Speaker A: Rhines had no clear ties to the northland. They released a photograph of Rhines with a man whose identity was unknown, who may have been living with Rhines at the time she disappeared and asked former neighbors and acquaintances to provide information to help piece together her life. Quote based off the information we got from the press conference and releasing her picture, we were able to identify the male as Donald McSwain and verify that he was in fact living with her at the time but has since died. At the time of her disappearance, investigators believes Cassandra may have been involved in prostitution and may have worked as an exotic dancer. Johnson said the tips also led to the identity of a friend that worked with Rhines as an exotic dancer. They also tracked down Rhines'friend and found that she was also deceased and felt that she would have had information that could have been extremely useful. However, they hit a roadblock again because of her passing. BCA assistant Superintendent Drew Evans states investigators need the public's help to better understand who Cassandra Rhines knew and who may have sought to harm her. The clearer picture we have of the time when she disappeared, the better chance we have of finding, of finding out who killed her. Anyone with information about Cassandra Rhines is urged to contact the Lake County Sheriff's Office at 218-834-8385 or the BCA at 651793 7000. On July 1085, vitini, tina Doreen Slaughter and her two young sons spent the day at her parents'house. It was her mother's birthday, and so she had came over and had made her mother a birthday cake. Her mother states that it was just a nice day to spend time with her daughter and grandchildren. Little did they know that that was the last time they would see their daughter. The next morning, they got the call, the call that they will never forget. In the early hours of July 11, 1985, before 05:00, a.m. Tina was startled awake by an intruder in her home. Police based on the police report, she was stabbed multiple times in the bedroom. She stumbled through her house and again was attacked in the living room. Tina was able to escape the home and run to the neighbor's home. According to police reports, tina called the 911 emergency number at dispatcher who took the call reported hearing heavy breathing and a gasp, but had no conversation with the caller. Before the telephone was hung up, a neighbor called the police. 1 minute later, Tina was found semi conscious. Thankfully, her two sons, Dwayne, who was seven at the time, and Marcellus, who was four, were unharmed in the home and found asleep by police who canvassed the home. A suspect was seen running from the apartment building, and it is believed that Tina's case may be linked to series of other robberies in the area. As her TV was taken later, her TV was found in an alleyway. At the time of the murder, police questioned a few suspects but were never able to link anyone to the homicide, and the case went cold. And so the case stayed unsolved for decades, but it caught the eye of sergeant Chris Caracostas. Now Chris Caracostas fulfilled a lifelong dream of working in law enforcement and became a decorative Minneapolis homicide detective focusing on cold cases. He was a Chicago native that served the MPD for 29 years before retiring in 2020 from the homicide unit. Sadly, Chris was found dead of natural causes on December of 2021. In a local hotel room, friends stated that he was in town preparing to testify in a murder case. He was 54 years old. Now where the case stands today in 2016, after reexamination of the case, DNA was discovered, subsequently tested from an item found at the scene. Part of the challenge now is to compare the DNA discovered to whoever was in the building that night. Investigators are hoping that the last 30 plus years will provide will prove that someone has talked to someone about this investigators are hoping that the last 30 plus years will prove that someone who has someone has talked to someone about this crime and that they are willing to come forward. Tina's family is still searching for answers in her 1985 murder, and unfortunately, her oldest son Dwayne was killed in 2001. Star Tribune on July 12, 1985 was reported that citizens whose homes were burglarized. Recently in south Minneapolis. One man was stabbed and another was beaten to death with his own shotgun. The three earlier incidents were labeled Crimes of Opportunity, in which the victims, all apparent burglary targets, had left doors unlocked and were killed with weapons that were at hand. There was similarities and dissimilarities, detective Farrell states. It keeps you wondering the time of day is right, but it's different part of town. And then there are multiple stab wounds as opposed to a single stab wound in the other cases. Now, although Tina was known to keep her doors locked, farrell said her front door showed no signs of forced entry. She was pronounced dead at 07:19 a.m after emergency surgery at Hennepin County Medical Center. Do you know someone who lived in the apartment building where Tina was murdered at 1712 Fremont Avenue North in 1985? Please contact MPD tip line at 612-692-8477 or submit a tip through Crimestoppers by texting. Tip seven four seven, plus your tip 227-4637 if you have any information about Tina's death. Kiki Jefferson Moore was working hard to chase her dreams in life. Was born in September of 1980 to Jeanetta Jefferson Moore and Benjamin Moore. She had two older siblings, a brother and a sister. Growing up in the Brooklyn Park, Kiki was just like any other kid, said her parents. She loved animals, riding her bike, playing with remote control cars, dancing with her family at family reunions, and spending time and doing makeovers with her friend Melody. She was a happy, fun loving person, says Moore. She loved joking around. Kiki attended Oseo High School and graduated in 1998 from Wave Alternative High School in Oseo. Her parents agreed that she was a people person who got along well with everyone and was always friendly with when she met new people. High school was where Kiki discovered a passion of photography and writing, recalls Jefferson Moore. Although she took a job as a telemarketer after graduation, she planned to go to college to study journalism. Kiki had especially looked forward to being an aunt, her parents said. Her niece Khalila, was born in early 2000 and she loved spending as much time as possible with her. On September 23, 2000, the body of Kiki Jerfiston Moore was discovered in Worth Lake in the Golden Valley by two morning walkers. After a routine autopsy was determined she had been murdered and her case remains unsolved today. Kiki's time with her niece and the rest of her family was cut short at the age of 20. Her parents want closure, her father says. Even after all these years, it scares me to think the murderer is still out on the street somewhere. And her mother says, there is a hole in my heart that will never heal. Before we die, we want justice. She was our daughter, and then she was gone. Over the years, the GVPD has repeatedly reached out to the media, to other communities and even brought the FBI on board to investigate the case. They interviewed potential leads and talked to all known witnesses and persons of interest over and over again. The Golden Valley Police Department believes someone out there may know something that could help them solve the murder and help bring closure to these families who have been waiting years for answers. By getting the facts into social media and to as many eyes and ears as possible, police hope someone will come forward with new information. If you have any information regarding Kiki Jefferson Morris homicide, contact the GVPD tip line at 763-5122 500. SADEA hall was a vibrant teenager who loved life and touched all who knew her. A statement from Sadeya's mother, April Combs. Quote SADEA was fun, outgoing, free spirited, loved volleyball. She loved the mess out of her little cousin Natavia. She used to always play in the pots and pans cabinets as a baby, making lots of noise. She had a lot of friends and loved getting together with her family. Her mother tried as much as she can to raise a young woman and wish she had more time. Yet SADEA was dealing with immense grief inside. Relatives told the news media SADEA lost her little brother in 2013, a loss she never really got over. April Combs lost both her children unexpectedly. February 1, 2017 wednesday night, SADEA was hanging out with friends in a Pain Fallon home when bullets came through the basement windows. A gunman shot into the house in the 500 block of Case Avenue East in St. Paul. St. Paul squads arrived in the intersection of Case Avenue East and Edgerton Street around 10:30 p.m.. After 911 calls reporting shots fired. When officers arrived, they found 16 year old SADEA Hall, who was soon pronounced dead, unseen by paramedics. Also shot and wounded was a 17 year old female and an 18 year old male. Both were transported to Regents Hospital for treatment. The entire block remained cordoned off that Thursday morning as homicide investigators and crime lab techs process the murder scene. Police are going door to door, talking to witnesses, gathering information that may lead to a suspect or suspects. Sadea's cousin tells Twin Cities Pioneer Press that it's really tragic because she was an innocent person and her life is gone. Sudeiya's friends believe that she was not the intended target. Police have not arrested anyone in Hall's homicide. This is a case that has broken all of our hearts, and our investigators have worked very hard on it, said Steve Linders, a St. Paul police spokesman. They've interviewed many people. They've examined a lot of evidence, but unfortunately, they haven't got that piece of information that could lead to the killer. Police are asking for the public's help, and if someone provides information that leads to an arrest, he or she could be eligible for a reward. Through Crimestoppers of Minnesota, people can call the St. Paul Police homicide unit at 651-266-5650 or provide anonymous information to Crimestoppers at 802 28477 center. There are over 200,000 active missing person cases in the United States, and African American women and girls make up a disproportionate number of these cases. 2019 study by the Urban Institute titled The Continued Murder of Black Women and Girls in the United States found that the homicide rate for Black women was 3.18 per 1000 in 2017, compared to zero point 31 per 100,000 for White women. This means that Black women were ten times more likely to be murdered than White women. The study also found that Black women were more likely to be killed by someone they knew, such as an intimate partner or a family member. In fact, 73% of Black women who were murdered were killed by someone they knew, compared to 59% of white women. The study authors concluded that the high homicide rate for Black women is a national crisis that is largely ignored. They called for more research and resources to address the issue of violence against Black women and girls. The study's findings are consistent with other research on violence against Black women. For example, in 2018 study by the National Coalition against Domestic Violence found that Black women are more likely than white women to experience intimate partner violence, sexual violence and stalking. The high homicide rate for Black women is a reflection of the systemic racism that Black women face in the United States. Black women are more likely to live in poverty, to be unemployed, and to have less access to health care than White women. These factors make them more vulnerable to violence. It is important to raise awareness of the high homicide rate for Black women and girls to call for action to address this issue. We need to invest in programs and services that support Black women and girls, and we need to challenge the stereotypes and prejudices that contribute to violence against them. There are a number of things that can be done to address the issue of Mmawg. These include increasing awareness of the issue providing more resources to law enforcement agencies working to address the root causes of violence against African American women and girls. Holding perpetrators accountable. It is important to remember that Mmawg is not just a statistic, it is a crisis that is affecting real people and families. We must all work together to bring attention to this issue and to find solutions. Here are some organizations that are working to address the issue of Mmawg the Black and Missing Foundation, the National Center for Missing and Exploited Children, the National Black Women's Justice Institute, the National Urban League, the Women's Justice Institute, if you know of a missing or murdered African American woman or girl, please contact your local law enforcement agency or one of the organizations listed. You can also call the National Center for Missing and Exploited Children at 1800 the Lost. That is 1808 435678.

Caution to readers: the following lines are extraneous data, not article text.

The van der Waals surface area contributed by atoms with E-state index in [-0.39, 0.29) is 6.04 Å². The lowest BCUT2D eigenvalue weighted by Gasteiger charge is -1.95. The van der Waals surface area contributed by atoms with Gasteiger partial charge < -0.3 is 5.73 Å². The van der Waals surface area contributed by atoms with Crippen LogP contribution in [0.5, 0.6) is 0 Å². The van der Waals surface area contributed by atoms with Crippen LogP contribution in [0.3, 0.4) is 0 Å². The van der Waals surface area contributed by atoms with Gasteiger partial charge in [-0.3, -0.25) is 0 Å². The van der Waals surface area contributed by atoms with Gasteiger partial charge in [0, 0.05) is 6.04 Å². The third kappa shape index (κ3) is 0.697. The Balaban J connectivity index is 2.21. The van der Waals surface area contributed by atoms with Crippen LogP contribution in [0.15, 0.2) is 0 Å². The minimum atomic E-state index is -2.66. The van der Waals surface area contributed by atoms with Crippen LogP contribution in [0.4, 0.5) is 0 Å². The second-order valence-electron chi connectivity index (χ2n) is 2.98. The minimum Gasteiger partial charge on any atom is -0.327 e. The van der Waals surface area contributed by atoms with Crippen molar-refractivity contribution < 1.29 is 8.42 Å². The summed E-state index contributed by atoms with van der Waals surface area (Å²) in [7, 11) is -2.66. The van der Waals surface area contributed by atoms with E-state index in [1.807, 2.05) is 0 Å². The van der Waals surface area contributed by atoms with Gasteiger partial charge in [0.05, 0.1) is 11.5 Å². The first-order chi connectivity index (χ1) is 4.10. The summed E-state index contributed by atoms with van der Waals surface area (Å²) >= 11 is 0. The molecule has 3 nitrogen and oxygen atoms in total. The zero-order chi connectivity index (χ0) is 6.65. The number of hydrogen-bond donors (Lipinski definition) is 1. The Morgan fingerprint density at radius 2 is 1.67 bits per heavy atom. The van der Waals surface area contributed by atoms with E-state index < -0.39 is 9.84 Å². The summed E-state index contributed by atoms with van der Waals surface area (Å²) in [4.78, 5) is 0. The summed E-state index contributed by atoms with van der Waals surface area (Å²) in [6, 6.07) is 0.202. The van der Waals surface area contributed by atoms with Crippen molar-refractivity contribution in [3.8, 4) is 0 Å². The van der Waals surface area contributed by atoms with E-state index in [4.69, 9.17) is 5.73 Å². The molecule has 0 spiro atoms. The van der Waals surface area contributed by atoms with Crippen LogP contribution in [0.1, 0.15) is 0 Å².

: We need to enter into a place where the value of Black women is the value of women. Period.

: If you enjoy our show, please rate and review us on Apple Podcast and be sure to come back for our discussion of true crime stories.

Speaker A: Starting in June, I will be switching.

: Over the podcast to be a bi weekly pod platform. Until then, this is Jasmine Castillo. We are voiceless no more. This podcast was created, produced, recorded, researched and edited by Jasmine Castillo, current active.

Speaker A: Member of Dark Cast Network, TransDoe Task Force, Uncovered, and partners with search and support San Antonio.